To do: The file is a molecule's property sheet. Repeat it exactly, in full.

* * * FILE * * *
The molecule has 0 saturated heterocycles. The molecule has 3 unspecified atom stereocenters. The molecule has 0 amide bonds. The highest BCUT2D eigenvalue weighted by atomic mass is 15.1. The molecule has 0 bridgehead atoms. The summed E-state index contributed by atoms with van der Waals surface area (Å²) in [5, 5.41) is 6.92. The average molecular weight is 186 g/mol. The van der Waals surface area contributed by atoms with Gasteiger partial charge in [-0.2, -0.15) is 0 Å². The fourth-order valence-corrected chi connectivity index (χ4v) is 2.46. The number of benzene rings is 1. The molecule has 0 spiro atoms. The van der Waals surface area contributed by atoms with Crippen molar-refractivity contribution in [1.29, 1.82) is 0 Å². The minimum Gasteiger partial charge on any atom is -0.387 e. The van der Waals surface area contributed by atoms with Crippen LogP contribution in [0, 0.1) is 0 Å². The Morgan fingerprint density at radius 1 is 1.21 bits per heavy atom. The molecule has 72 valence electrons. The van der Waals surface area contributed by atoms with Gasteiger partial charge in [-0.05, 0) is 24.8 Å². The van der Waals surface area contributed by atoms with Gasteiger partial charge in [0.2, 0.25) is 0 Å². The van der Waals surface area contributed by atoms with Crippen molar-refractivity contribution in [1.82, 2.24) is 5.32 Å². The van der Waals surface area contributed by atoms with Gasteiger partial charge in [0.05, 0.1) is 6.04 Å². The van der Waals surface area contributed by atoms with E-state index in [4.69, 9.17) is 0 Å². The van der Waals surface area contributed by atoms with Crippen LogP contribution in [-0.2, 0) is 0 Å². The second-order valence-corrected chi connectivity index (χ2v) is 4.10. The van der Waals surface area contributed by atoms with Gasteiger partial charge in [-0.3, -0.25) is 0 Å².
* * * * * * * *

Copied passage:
The molecule has 0 saturated heterocycles. The molecule has 3 unspecified atom stereocenters. The molecule has 0 amide bonds. The highest BCUT2D eigenvalue weighted by atomic mass is 15.1. The molecule has 0 bridgehead atoms. The summed E-state index contributed by atoms with van der Waals surface area (Å²) in [5, 5.41) is 6.92. The average molecular weight is 186 g/mol. The van der Waals surface area contributed by atoms with Gasteiger partial charge in [-0.2, -0.15) is 0 Å². The fourth-order valence-corrected chi connectivity index (χ4v) is 2.46. The number of benzene rings is 1. The molecule has 0 spiro atoms. The van der Waals surface area contributed by atoms with Crippen molar-refractivity contribution in [1.29, 1.82) is 0 Å². The minimum Gasteiger partial charge on any atom is -0.387 e. The van der Waals surface area contributed by atoms with Crippen LogP contribution in [0, 0.1) is 0 Å². The Morgan fingerprint density at radius 1 is 1.21 bits per heavy atom. The molecule has 72 valence electrons. The van der Waals surface area contributed by atoms with Gasteiger partial charge in [-0.05, 0) is 24.8 Å². The van der Waals surface area contributed by atoms with Gasteiger partial charge in [0.2, 0.25) is 0 Å². The van der Waals surface area contributed by atoms with Crippen molar-refractivity contribution in [1.82, 2.24) is 5.32 Å². The van der Waals surface area contributed by atoms with Gasteiger partial charge in [0.05, 0.1) is 6.04 Å². The van der Waals surface area contributed by atoms with E-state index in [4.69, 9.17) is 0 Å². The van der Waals surface area contributed by atoms with Crippen LogP contribution in [-0.2, 0) is 0 Å². The second-order valence-corrected chi connectivity index (χ2v) is 4.10. The van der Waals surface area contributed by atoms with Gasteiger partial charge in [-0.3, -0.25) is 0 Å².